“As a state, we have not done enough to investigate the voucher system and how that might look in Wyoming,” Balow said. “I absolutely support the evaluation and discussion moving forward to make sure it’s a fit for Wyoming.”
Winney and Lain agree, saying parents should have a choice in their children’s education.
“I’m a public school advocate,” Lain said, noting her decades of work in public education. “I believe in the public school notion that this America stands or falls based on the enlightenment of our public.”
However, she said her son attended a religious-based school during high school “and it was a good place for him to be.”
“As a public school teacher, I would like very much to think that my choice could have been subsidized,” Lain said.
Wyoming has many quality home-schooling parents and school options with charter school and private institutions, she continued.
“Not being completely aware of how it would be to change this particular law, I would like to offer the idea that school choice is the ultimate right of a parent and should that parent find it necessary for a child to go to an alternative situation, I would support that completely,” Lain said.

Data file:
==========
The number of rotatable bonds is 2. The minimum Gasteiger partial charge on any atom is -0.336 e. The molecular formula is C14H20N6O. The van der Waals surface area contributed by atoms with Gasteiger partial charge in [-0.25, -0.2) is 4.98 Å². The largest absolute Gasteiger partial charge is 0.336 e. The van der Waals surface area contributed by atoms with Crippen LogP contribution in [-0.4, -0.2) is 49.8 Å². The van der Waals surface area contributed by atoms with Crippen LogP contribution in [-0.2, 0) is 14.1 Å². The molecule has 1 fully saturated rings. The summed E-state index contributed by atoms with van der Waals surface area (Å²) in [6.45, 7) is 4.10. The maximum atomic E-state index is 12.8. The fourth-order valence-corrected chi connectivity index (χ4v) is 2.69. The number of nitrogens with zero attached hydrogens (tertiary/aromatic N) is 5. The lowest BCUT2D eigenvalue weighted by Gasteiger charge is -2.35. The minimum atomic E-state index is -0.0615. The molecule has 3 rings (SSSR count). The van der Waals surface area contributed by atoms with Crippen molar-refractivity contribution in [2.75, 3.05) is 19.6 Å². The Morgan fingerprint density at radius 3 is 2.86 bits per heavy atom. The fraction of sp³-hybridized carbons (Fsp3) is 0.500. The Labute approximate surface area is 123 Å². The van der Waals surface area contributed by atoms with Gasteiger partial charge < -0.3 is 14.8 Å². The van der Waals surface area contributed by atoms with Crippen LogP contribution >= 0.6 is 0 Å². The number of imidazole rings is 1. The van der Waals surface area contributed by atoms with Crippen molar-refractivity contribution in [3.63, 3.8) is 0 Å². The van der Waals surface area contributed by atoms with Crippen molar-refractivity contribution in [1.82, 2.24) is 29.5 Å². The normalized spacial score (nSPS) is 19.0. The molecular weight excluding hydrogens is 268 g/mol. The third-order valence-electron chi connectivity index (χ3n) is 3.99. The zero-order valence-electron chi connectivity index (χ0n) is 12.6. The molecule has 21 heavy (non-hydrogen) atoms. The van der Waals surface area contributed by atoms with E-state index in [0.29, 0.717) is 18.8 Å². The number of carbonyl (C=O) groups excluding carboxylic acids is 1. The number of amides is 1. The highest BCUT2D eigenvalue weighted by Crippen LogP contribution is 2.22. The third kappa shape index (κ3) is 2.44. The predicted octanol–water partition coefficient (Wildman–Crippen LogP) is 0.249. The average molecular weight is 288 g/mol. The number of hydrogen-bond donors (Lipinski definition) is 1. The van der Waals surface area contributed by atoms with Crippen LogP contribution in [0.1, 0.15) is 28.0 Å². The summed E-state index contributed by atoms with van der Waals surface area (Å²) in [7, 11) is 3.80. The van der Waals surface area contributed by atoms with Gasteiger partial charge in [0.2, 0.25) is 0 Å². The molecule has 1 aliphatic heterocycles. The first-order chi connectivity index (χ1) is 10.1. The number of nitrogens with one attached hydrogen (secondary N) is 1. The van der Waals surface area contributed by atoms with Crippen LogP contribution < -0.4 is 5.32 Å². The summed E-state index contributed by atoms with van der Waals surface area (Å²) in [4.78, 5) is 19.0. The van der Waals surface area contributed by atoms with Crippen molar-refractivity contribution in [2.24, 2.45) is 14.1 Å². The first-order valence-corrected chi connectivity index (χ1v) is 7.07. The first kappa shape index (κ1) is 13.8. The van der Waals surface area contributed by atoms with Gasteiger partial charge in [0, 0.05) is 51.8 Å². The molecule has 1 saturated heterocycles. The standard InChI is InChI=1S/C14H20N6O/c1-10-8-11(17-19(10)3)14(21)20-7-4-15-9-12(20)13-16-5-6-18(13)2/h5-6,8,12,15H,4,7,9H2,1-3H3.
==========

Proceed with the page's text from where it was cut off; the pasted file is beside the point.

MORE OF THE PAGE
She said she would like to “look into what it would take to revamp the rules and regulations about funding.”
During his years in the U.S. Navy, Winney was stationed on the island of Guam with his family. He and his wife faced the decision to home-school their children because they were unhappy with the quality of the local schools.
“We had to make that choice, and it wasn’t an easy choice,” Winney said. “Parents should be supported when they have to face those kind of choices.”
Winney said education vouchers would have to be worked out with legislators.
“I would work with the Legislature — that would be a long discussion in the Legislature,” Winney said.
He also said that the Legislature and education leaders in the state have a responsibility to make sure the school districts are so well-operated that parents wouldn’t want to use a voucher for alternative education.
For faith-based reasons, Balow said she and her husband decided to send their children to a Christian school for four years, “not because they wouldn’t be successful in the public school, but because that’s a deeply personal family choice we made.
“As a parent of two kids in public schools, I have exercised my ability to make alternative choices for both of my children,” Balow said.
Balow said that as an educator and government leader, she works to make sure families have options and access “to think outside the traditional school, bricks and mortar building.”